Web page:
WASHINGTON – A federal court in Arizona has permanently barred a tax return preparer from promoting a tax scheme that involved creating a phony “Business Trust Organization” or limited liability company that resulted in the loss of millions of dollars of income and payroll tax revenue, the Justice Department announced today. James G. Morris of Mesa, Ariz. consented to the injunction order without admitting the allegations in the government complaint. The United States had previously obtained injunctions against Dennis H. Lawrence of Tempe, Ariz., and Allen Vanderwey of Phoenix.
The government complaint alleged that Vanderwey helped promote the tax scheme by marketing it through a network of insurance salesman throughout Arizona and California. According to the complaint, customers signed up with Vanderwey, who had Lawrence prepare business trusts and limited liability companies. Vanderwey used his business trusts and limited liability companies to disguise the customers’ personal expenses as business expenses, the complaint states.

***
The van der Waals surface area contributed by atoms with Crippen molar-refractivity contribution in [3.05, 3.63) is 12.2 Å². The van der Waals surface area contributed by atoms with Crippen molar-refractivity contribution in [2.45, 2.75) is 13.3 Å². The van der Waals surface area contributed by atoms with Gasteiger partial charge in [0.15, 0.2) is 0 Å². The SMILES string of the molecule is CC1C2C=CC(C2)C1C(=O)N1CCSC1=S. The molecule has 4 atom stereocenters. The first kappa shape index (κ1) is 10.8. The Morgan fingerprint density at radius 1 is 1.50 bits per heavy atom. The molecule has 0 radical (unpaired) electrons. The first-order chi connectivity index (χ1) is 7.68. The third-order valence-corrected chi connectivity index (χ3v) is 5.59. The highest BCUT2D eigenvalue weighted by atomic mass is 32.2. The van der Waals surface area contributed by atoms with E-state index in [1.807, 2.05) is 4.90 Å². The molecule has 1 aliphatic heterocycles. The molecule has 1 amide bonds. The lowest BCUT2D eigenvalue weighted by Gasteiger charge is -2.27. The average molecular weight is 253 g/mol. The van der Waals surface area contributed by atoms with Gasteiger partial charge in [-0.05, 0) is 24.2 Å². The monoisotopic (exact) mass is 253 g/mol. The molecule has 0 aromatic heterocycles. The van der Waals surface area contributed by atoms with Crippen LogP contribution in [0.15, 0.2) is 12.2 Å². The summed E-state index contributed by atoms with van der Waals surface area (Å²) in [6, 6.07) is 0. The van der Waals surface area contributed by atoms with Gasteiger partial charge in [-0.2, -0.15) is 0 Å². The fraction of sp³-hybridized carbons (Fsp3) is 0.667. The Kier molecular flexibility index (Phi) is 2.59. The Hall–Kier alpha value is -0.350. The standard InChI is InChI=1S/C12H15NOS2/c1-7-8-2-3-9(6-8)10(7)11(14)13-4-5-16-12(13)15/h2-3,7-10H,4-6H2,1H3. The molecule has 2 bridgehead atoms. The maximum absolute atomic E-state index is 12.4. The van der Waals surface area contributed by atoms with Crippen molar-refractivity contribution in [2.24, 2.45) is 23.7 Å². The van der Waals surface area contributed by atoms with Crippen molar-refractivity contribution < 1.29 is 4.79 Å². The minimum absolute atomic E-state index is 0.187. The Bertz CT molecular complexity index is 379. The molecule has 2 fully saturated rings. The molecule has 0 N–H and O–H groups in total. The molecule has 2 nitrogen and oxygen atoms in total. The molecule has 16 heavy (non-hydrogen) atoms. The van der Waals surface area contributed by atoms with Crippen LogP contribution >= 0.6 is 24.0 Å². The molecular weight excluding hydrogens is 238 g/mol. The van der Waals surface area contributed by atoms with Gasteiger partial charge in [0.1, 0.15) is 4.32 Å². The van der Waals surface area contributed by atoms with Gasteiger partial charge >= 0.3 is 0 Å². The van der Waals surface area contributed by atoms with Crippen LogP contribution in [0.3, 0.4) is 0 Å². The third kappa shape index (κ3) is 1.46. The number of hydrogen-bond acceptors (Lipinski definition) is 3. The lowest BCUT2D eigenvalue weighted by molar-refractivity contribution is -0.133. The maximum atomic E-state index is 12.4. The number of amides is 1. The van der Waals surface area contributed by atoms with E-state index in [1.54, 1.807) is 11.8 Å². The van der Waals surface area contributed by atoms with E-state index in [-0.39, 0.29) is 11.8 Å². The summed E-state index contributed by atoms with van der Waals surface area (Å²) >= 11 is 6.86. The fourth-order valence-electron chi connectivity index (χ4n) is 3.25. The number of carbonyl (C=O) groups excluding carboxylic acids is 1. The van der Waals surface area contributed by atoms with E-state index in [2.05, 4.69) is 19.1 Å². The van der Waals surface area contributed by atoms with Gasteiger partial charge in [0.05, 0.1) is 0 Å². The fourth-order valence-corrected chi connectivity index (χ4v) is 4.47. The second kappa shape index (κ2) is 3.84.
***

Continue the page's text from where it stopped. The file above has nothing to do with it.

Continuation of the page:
The government’s suit also alleges that Morris prepared the tax returns that understated the customers’ taxes. According to an IRS estimate contained in the complaint, customers of Morris, Lawrence, or Vanderway failed to report approximately $15 million of income.
The permanent injunctions entered against Morris, Lawrence and Vanderwey require them to notify their customers of the injunction and to give the Justice Department the names, addresses, e-mail addresses, telephone numbers and Social Security numbers of their recent customers.
Since 2001, the Justice Department has obtained injunctions against more than 200 tax-fraud promoters and return preparers. More information about the Justice Department’s efforts against tax-scam promoters and fraudulent return preparers can be found at http://www.usdoj.gov/tax/taxpress2006.htm. Information about the Justice Department’s Tax Division can be found at http://www.usdoj.gov/tax.